HomeNewsBriefMexico Cyber Criminals 'Kidnapping' Business Computer Systems
BRIEF

Mexico Cyber Criminals 'Kidnapping' Business Computer Systems

CYBERCRIME / 10 APR 2014 BY MIMI YAGOUB EN

Hackers in Mexico have found a profitable illicit enterprise in extorting businesses by hijacking computer systems, another dimension in the country's large and growing cyber crime industry.

Speaking at a security conference in Mexico City, the head of Mexico's Scientific Police Division, Ciro Humberto Ortiz Estrada, described how hackers remotely "kidnap" the computer systems and databases of businesses, reported La Jornada.

The criminals then demand payment -- usually between $2,000 and $3,000 -- for the user to regain access to the system. The individual or company is normally forced to pay by electronic transfer into national or foreign bank accounts.

Small and medium sized businesses are the most vulnerable to these attacks, as they often do not have the sophisticated protection systems of larger companies, according to Ortiz.

Ortiz warned cyber crime in Mexico was growing rapidly: while criminals made an estimated $2 billion from cyber crime in 2012, this increased to $3 billion in 2013, he said. Over the course of 2013, Mexico's Federal Police registered 23,543 cyber crime cases.

InSight Crime Analysis

Mexico's high internet connectivity and abundance of criminal groups have made it a growing hub for cyber crime -- which more commonly takes the form of hacking, scams, fraud and theft.

SEE ALSO: Coverage of Cyber Crime

Reports of cyber extortion in Mexico are not new, with a 2011 McAfee survey of electricity infrastructure executives revealing that up to 80 percent of Mexican participants had been subject to cyber extortion.

However, the extortion reported by McAfee was principally based on threatening to bring down networks with distributed denial of service attacks (DDoS). The strategy of holding systems for ransom described by Ortiz suggests the crime is evolving.

Elsewhere in the region, less sophisticated forms of extortion that make use of the internet are also taking hold. In Colombia, for example, extortionists track down personal data online and use it to blackmail victims.

Mexico is now taking steps to address the problem of cyber crime. In 2012, the country created the National Cyber Incident Response Center (CERT-MX), and according to Ortiz, the federal government is currently evaluating a legal reform that will establish penalties for specific cyber crimes. However, as illustrated by the latest reported extortion techniques, the challenge is not limited to establishing new judicial and institutional mechanisms for tackling cyber crime, but also involves keeping up with a rapidly evolving criminal sector.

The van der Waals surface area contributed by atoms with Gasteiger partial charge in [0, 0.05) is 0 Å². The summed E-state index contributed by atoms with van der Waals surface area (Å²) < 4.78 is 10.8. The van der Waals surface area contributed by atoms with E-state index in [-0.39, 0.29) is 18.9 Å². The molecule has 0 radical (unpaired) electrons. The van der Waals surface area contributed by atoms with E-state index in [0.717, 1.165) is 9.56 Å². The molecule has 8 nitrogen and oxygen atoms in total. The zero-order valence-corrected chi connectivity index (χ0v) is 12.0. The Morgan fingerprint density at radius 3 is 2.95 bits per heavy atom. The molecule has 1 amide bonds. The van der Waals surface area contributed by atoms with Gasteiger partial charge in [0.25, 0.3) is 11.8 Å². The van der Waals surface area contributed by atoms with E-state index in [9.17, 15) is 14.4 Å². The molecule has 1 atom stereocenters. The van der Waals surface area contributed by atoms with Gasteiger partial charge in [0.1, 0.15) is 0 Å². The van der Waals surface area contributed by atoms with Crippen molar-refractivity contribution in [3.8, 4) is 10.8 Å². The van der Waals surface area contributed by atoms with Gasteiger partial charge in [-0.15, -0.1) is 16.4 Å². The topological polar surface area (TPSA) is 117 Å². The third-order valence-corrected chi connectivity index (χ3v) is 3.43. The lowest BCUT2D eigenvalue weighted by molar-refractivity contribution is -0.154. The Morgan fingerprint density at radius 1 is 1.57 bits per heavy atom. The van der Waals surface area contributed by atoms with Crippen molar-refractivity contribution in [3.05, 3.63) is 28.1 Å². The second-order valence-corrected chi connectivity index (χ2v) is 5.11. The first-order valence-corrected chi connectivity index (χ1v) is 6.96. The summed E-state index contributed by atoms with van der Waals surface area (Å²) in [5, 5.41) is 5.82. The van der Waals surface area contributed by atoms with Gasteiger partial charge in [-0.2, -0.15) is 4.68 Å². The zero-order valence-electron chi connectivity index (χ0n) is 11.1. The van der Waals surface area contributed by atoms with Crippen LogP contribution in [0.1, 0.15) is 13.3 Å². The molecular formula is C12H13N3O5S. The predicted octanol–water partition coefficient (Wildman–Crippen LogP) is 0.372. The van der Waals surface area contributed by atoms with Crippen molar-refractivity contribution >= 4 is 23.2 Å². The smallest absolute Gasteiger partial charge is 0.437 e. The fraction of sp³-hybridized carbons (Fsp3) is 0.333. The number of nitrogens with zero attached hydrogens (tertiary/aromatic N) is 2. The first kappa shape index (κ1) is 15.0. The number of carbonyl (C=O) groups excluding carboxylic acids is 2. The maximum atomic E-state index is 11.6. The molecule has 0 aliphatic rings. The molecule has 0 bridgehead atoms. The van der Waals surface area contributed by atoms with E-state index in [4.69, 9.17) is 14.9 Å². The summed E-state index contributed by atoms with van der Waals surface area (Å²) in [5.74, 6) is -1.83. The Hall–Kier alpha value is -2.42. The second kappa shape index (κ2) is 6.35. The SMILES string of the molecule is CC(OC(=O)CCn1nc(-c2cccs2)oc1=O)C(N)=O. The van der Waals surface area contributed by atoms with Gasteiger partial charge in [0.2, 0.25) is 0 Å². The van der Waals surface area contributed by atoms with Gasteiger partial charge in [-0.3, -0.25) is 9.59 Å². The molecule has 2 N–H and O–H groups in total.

share icon icon icon

Was this content helpful?

We want to sustain Latin America’s largest organized crime database, but in order to do so, we need resources.

DONATE

What are your thoughts? Click here to send InSight Crime your comments.

We encourage readers to copy and distribute our work for non-commercial purposes, with attribution to InSight Crime in the byline and links to the original at both the top and bottom of the article. Check the Creative Commons website for more details of how to share our work, and please send us an email if you use an article.

Was this content helpful?

We want to sustain Latin America’s largest organized crime database, but in order to do so, we need resources.

DONATE

Related Content

LA FAMILIA MICHOACANA / 6 NOV 2012

Nearly 90 percent of methamphetamine laboratories discovered in Mexico in the past decade have been located in…

BRAZIL / 31 DEC 2015

Welcome to InSight Crime's Game Changers 2015, where we highlight the year's most important trends in organized crime in Latin…

EL COSS / 27 SEP 2017

A former leader of the Gulf Cartel has pleaded guilty to drug trafficking charges in the United States, a…

About InSight Crime

THE ORGANIZATION

Venezuela Drug Trafficking Investigation and InDepth Gender Coverage

29 APR 2022

On May 4, InSight Crime will be publishing The Cocaine Revolution in Venezuela, a groundbreaking investigation into how the Venezuelan government regulates the cocaine trade in the country. An accompanying event,…

THE ORGANIZATION

InDepth Coverage of Juan Orlando Hernández

22 APR 2022

Ever since Juan Orlando Hernández was elected president of Honduras in 2014, InSight Crime has provided coverage of every twist and turn during his rollercoaster time in office, amid growing…

THE ORGANIZATION

Venezuela's Cocaine Revolution

15 APR 2022

On May 4th, InSight Crime will publish a groundbreaking investigation on drug trafficking in Venezuela. A product of three years of field research across the country, the study uncovers cocaine production in…

LA ORGANIZACIÓN

Widespread Coverage of InSight Crime MS13 Investigation

8 APR 2022

In a joint investigation with La Prensa Gráfica, InSight Crime recently revealed that four of the MS13’s foremost leaders had been quietly released from…

THE ORGANIZATION

Informing US State Department and European Union

1 APR 2022

InSight Crime Co-director McDermott briefed the US State Department and other international players on the presence of Colombian guerrillas in Venezuela and the implication this has for both nations.  McDermott…